GE installed a new wastewater aeration control system at the Bird Island Wastewater Treatment Plant in Buffalo, N.Y., which is projected to save the city more than $350,000 a year in energy costs.
GE delivered a Roots wastewater aeration control system for the plant’s 32 wastewater aeration basins, replacing an older system. The new system has significantly improved the stability of the plant’s wastewater aeration control process and also is capable of handling fluctuations in loading, which has allowed the plant to operate some of its wastewater aeration basins at dissolved oxygen (DO) set points well below the norm. This is providing additional energy savings.
The New York State Energy Research and Development Authority (NYSERDA) completed a measurement and verification review of the Bird Island plant at the end of February. This review showed higher than expected energy savings, with projected annual savings of $357,000, much of which can be attributed directly to the plant”s new wastewater aeration control system.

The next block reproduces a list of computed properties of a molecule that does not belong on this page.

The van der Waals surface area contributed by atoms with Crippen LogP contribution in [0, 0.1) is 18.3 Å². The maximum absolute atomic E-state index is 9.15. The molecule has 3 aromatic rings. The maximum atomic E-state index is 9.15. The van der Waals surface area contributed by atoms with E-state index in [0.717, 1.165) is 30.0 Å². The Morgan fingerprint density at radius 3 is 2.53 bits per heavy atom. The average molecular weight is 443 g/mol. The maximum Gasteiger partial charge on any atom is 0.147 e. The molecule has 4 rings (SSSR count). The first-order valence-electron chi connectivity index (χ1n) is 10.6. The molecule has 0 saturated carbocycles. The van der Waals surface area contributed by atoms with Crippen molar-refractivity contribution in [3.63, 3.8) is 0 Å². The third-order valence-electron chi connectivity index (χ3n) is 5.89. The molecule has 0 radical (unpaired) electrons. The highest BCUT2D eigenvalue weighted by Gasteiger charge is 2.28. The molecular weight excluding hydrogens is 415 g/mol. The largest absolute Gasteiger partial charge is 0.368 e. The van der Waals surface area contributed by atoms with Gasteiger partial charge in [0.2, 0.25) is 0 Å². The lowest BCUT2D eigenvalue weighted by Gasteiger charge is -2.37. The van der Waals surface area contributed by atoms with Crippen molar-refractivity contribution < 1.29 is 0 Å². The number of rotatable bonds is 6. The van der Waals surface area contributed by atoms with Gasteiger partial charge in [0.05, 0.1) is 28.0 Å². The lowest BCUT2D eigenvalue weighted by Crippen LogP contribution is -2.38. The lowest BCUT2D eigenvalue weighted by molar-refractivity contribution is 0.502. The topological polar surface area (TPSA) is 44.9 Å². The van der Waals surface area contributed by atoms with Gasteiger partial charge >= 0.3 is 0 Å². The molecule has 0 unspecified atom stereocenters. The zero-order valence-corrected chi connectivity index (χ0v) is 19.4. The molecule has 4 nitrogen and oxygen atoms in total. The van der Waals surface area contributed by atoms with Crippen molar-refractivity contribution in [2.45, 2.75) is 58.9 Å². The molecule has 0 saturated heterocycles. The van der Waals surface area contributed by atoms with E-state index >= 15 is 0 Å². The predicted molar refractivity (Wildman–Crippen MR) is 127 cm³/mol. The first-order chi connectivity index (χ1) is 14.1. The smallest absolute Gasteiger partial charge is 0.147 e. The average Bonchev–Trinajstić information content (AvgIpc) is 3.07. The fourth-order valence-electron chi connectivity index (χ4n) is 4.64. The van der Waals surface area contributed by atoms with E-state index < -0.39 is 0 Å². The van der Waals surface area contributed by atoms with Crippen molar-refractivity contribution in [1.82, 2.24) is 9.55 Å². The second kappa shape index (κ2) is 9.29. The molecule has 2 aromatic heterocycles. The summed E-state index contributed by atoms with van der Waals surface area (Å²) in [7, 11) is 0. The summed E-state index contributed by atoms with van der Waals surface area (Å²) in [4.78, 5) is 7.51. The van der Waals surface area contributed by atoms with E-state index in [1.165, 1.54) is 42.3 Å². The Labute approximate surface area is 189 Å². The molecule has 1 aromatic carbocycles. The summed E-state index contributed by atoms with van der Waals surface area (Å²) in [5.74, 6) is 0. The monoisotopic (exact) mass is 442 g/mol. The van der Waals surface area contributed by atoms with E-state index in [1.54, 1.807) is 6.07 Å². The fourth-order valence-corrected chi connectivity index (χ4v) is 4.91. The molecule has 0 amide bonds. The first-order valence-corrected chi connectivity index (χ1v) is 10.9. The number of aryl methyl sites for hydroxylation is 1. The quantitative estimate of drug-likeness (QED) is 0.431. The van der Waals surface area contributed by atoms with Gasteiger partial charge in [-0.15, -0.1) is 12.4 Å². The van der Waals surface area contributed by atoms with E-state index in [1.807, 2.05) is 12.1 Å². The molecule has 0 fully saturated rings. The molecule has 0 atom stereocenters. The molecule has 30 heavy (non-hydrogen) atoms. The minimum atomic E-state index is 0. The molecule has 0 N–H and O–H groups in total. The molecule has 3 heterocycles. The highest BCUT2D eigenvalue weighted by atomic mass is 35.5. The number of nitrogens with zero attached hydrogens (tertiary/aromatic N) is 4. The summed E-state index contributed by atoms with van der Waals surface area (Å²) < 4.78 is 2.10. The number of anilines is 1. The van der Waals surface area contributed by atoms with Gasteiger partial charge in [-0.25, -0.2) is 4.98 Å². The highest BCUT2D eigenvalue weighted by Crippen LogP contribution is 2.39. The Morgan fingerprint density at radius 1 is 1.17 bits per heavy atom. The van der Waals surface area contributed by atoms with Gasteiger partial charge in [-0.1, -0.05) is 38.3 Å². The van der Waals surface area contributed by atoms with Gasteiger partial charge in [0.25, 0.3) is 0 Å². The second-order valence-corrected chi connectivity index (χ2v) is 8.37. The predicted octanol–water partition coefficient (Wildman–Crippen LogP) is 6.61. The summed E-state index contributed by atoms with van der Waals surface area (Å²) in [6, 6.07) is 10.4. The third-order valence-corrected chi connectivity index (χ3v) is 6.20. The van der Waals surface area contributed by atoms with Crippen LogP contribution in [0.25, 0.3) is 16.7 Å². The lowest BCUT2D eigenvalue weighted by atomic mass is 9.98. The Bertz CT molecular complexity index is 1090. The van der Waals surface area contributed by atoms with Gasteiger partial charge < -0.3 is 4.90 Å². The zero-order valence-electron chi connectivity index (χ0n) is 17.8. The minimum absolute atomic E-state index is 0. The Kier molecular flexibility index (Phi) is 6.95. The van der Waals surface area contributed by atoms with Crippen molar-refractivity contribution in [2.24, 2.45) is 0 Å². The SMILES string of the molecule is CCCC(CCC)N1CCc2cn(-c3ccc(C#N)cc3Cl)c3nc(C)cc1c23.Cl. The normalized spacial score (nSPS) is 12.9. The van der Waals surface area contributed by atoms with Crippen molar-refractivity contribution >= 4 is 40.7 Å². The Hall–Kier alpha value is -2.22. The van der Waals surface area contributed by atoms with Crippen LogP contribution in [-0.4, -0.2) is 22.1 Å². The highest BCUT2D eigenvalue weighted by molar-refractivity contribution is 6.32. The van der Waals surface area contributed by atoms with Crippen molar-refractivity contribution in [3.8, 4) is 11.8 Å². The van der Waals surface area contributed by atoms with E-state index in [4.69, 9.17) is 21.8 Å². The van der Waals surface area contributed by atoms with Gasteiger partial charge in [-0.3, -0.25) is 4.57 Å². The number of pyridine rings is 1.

The Roots wastewater aeration control system supplied by GE features a flow-based strategy where each individual DO probe is used to calculate the air requirement for each control zone. As data is collected, the wastewater aeration control system calculates the total air flow requirement for all of the 32 zones, and the change in air flow requirement is communicated to the blower control panel. The “DO-to-flow” concept also enables the use of “true” most-open-valve logic, where at least one valve is in the fully open position at all times. This reduces the system header pressure, which in turn reduces the load on the blowers and reduces the amount of energy needed to move the required amount of air.